A new species of Asterodiscides, A. bicornutus n. sp., is reported from Espiritu Santo, Vanuatu, in the tropical southwest Pacific, a region which may qualify as a southeastern extension of the zone of maximum marine biodiversity known as the coral triangle. The biogeography of the genus, in particular its apparent absence from the equatorial Indo-Malay and west Pacific region and the occurrence of disjunct distributions, is re-examined. An earlier contention that this anomalous distribution pattern could result from shelf extinctions during glacial maxima, with subsequent failure to re-invade the core diversity region during high sea level stands, is rejected. Tropical Asterodiscides species generally occur at depths corresponding to the ocean thermocline, an undersampled zone that is deeper in the west Pacific. Further intensive surveys for these comparatively rare asteroids in the core biodiversity region, sampling deeper shelf areas and targeting upwelling zones, together with supportive molecular analyses and investigation of biology (particularly reproductive strategies), are considered essential for a more complete understanding of the biogeography and speciation of this genus.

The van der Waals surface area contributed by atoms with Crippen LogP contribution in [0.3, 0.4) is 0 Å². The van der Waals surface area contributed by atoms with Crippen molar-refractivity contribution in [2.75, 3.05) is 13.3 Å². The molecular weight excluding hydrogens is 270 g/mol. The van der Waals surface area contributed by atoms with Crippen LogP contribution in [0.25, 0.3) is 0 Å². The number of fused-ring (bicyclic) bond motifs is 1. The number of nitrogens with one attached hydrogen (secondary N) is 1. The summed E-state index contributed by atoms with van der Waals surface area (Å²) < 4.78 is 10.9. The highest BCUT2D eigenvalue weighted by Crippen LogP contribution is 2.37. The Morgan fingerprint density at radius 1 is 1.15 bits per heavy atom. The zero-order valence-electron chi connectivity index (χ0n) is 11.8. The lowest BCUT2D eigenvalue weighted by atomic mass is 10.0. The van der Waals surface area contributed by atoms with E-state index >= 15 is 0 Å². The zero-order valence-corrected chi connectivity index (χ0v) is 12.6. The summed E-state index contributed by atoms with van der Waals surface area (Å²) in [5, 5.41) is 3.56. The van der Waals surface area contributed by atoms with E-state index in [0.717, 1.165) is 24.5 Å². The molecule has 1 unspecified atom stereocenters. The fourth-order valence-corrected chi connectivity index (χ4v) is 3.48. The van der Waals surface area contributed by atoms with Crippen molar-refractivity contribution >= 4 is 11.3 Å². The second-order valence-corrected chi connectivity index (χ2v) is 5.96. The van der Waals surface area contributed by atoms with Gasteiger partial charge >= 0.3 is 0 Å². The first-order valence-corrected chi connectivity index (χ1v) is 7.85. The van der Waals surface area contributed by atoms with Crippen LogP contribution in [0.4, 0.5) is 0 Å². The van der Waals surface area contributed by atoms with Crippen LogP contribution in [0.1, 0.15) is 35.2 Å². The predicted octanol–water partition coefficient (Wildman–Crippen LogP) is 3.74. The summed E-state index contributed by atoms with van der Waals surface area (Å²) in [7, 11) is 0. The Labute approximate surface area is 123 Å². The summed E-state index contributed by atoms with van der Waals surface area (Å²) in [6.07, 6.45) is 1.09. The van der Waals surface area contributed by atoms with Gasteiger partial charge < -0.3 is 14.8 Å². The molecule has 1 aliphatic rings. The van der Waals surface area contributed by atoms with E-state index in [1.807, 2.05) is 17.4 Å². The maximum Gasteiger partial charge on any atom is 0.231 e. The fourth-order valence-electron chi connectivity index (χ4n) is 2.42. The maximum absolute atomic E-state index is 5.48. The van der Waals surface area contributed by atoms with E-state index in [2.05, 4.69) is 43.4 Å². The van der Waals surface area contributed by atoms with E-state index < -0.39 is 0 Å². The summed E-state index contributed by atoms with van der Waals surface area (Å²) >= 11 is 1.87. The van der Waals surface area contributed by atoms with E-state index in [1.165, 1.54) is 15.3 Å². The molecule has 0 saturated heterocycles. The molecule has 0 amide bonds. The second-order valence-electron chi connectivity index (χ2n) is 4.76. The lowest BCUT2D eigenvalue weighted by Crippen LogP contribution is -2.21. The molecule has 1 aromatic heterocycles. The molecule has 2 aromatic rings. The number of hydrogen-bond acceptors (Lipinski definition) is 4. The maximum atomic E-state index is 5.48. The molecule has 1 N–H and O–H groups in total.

Echinodermata, Asteroidea, Asterodiscididae, Asterodiscides, Santo, Vanuatu, biogeography, Indo-Malay region, coral triangle, ocean thermocline, new species.